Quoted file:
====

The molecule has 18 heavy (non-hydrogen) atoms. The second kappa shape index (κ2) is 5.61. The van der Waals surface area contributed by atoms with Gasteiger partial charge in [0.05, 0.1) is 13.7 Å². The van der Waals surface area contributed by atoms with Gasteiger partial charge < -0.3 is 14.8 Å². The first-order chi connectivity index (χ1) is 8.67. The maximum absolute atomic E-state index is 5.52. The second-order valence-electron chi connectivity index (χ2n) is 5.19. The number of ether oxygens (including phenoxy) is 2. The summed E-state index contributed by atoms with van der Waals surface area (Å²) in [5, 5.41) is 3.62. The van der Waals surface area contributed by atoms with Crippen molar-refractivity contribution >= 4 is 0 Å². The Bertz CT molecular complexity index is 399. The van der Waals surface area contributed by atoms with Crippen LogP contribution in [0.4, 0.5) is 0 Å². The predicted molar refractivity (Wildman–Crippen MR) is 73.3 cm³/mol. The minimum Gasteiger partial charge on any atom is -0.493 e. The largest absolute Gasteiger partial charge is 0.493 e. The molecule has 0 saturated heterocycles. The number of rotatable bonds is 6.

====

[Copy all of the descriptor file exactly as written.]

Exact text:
The molecule has 18 heavy (non-hydrogen) atoms. The second kappa shape index (κ2) is 5.61. The van der Waals surface area contributed by atoms with Gasteiger partial charge in [0.05, 0.1) is 13.7 Å². The van der Waals surface area contributed by atoms with Gasteiger partial charge < -0.3 is 14.8 Å². The first-order chi connectivity index (χ1) is 8.67. The maximum absolute atomic E-state index is 5.52. The second-order valence-electron chi connectivity index (χ2n) is 5.19. The number of ether oxygens (including phenoxy) is 2. The summed E-state index contributed by atoms with van der Waals surface area (Å²) in [5, 5.41) is 3.62. The van der Waals surface area contributed by atoms with Crippen molar-refractivity contribution >= 4 is 0 Å². The Bertz CT molecular complexity index is 399. The van der Waals surface area contributed by atoms with Crippen LogP contribution in [0.4, 0.5) is 0 Å². The predicted molar refractivity (Wildman–Crippen MR) is 73.3 cm³/mol. The minimum Gasteiger partial charge on any atom is -0.493 e. The largest absolute Gasteiger partial charge is 0.493 e. The molecule has 0 saturated heterocycles. The number of rotatable bonds is 6.